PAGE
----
London, March 14 (IANS) Marine turtles experienced an evolutionary windfall thanks to a mass extinction of crocodyliforms – group of animals that comprise modern crocodiles and alligators and their ancient ancestors – around 145 million years ago, say researchers.
Crocodyliforms were major predators that thrived on Earth millions of years ago. They evolved into a variety of species including smaller ones that lived on land through to mega-sized sea-swimming species that were up to 12 metres long.
However, around 145 million years ago crocodyliforms, along with many other species, experienced a severe decline — an extinction event during a period between two epochs known as the Jurassic/Cretaceous boundary.
The new study, published in the journal Proceedings of the Royal Society B, showed that the timing of the extinction coincided with the origin of modern marine turtles.
Ecological pressure may have been lifted from early marine turtle ancestors due to the extinction of many marine crocodyliforms, which were one of their primary predators, the researchers said.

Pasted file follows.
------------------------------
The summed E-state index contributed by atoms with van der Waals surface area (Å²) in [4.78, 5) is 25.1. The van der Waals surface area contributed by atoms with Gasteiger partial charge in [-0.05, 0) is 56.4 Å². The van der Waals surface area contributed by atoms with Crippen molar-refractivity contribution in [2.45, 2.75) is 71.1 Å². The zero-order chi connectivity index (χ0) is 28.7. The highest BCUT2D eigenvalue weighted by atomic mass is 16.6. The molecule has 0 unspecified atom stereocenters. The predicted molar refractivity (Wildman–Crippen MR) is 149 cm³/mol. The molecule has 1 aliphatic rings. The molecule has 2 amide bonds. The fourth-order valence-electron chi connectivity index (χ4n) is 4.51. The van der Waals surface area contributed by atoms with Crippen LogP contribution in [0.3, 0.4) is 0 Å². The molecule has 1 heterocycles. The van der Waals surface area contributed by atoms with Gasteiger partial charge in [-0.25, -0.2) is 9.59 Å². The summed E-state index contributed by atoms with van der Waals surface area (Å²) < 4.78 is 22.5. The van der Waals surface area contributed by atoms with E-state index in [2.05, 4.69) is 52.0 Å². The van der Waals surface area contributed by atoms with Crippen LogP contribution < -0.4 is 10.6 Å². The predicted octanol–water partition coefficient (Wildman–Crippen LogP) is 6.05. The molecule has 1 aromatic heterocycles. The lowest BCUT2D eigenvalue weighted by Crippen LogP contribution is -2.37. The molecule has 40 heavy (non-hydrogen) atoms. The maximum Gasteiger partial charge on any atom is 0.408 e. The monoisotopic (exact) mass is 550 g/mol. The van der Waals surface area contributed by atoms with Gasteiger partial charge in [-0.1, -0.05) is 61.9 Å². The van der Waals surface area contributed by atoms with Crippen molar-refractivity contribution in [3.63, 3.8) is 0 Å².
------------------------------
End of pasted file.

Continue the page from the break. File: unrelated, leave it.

“This major extinction of crocodyliforms was literally a case of out with the old and in with the new for many species,” said lead author of the study Jon Tennant, from Imperial College London.
“Marine turtles, the gentle, graceful creatures of the sea, may have been one of the major winners from this changing of the old guard. They began to thrive in oceans around the world when their ferocious arch-predators went into terminal decline,” Tennant noted.
To carry out the study on crocodyliforms the team used the Paleobiology Database, which is a professionally curated digital archive of all known fossil records. The team analysed almost 1,200 crocodyliform fossil records.
They found in the records a dramatic extinction of crocodyliforms during the Jurassic/Cretaceous boundary.
Up to 80 percent of species on land and in marine environments were wiped out.
This decline was primarily due to a drop in sea levels, which led to a closing off of shallow marine environments such as lagoons and coastal swamps. These were the homes and primary hunting grounds for many crocodyliforms, the study pointed out.